Frequency of snoring and hypertension better indicator for sleep apnoea
Snoring frequency and hypertension is proven to better screen out obstructive sleep apnoea (OSA) in the general population than the Berlin questionnaire (BQ), a University of WA study has found.
According to the study, the BQ, a popular sleep apnoea screening tool, is best suited for use in primary care populations and has a minimal success rate in picking up OSA cases within the general population.
Lead author and PhD student Laila Simpson says she found using questions on snoring frequency and hypertension increased the probability of having a general population sample with a lower probability of having moderate-severe OSA than using the BQ.
“The BQ was not a very good instrument for diagnosing or picking up cases of OSA in a general population,” Ms Simpson says.
“The scale was developed for primary care and not for the general population, so it was not surprising that it did not do so well in that population.”
Ms Simpson says there are a lot of screening tools used for OSA but none of them are as good as actually measuring sleep.
“Sleep apnoea has to be formally diagnosed using quite a lot of measurements and using a questionnaire you lose a lot of details,” she says.
“The best case scenario is always to use some sort of formal measurement of sleep, but in failing that, the BQ performs best in primary care and clinical samples and much worse in general population samples.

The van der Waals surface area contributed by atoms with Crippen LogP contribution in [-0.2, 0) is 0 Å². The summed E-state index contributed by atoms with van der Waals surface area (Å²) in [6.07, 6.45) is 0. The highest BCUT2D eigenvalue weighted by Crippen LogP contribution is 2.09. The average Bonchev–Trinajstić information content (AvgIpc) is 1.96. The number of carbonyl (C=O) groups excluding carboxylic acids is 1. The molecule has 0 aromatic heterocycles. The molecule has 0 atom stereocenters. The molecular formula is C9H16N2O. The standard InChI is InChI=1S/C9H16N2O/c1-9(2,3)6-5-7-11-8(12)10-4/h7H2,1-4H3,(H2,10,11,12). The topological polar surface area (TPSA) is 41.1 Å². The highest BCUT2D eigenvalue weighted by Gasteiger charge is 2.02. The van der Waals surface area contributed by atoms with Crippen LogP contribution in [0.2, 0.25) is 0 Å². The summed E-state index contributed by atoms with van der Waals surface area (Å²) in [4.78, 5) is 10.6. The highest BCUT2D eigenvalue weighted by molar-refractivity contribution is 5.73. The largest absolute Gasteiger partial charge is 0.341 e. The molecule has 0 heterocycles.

“If you use a questionnaire in a sample that has a high prevalence of the disorder, that makes it more successful at picking up the cases and in the general population the prevalence is far lower than it would be in a primary care population.”
Ms Simpson says in that circumstance, the BQ fails to pick up many OSA cases.
“You can still pick up OSA cases using the Berlin questionnaire, it is just that you have a lot of missed cases and you are likely to include people who are not actually cases, if you went and followed them up.”
Ms Simpson says the study highlights that there is still a lot of undiagnosed OSA in the population.
“We need better ways of characterising OSA so we need to use more technology that measures sleep in order to characterise our research populations.”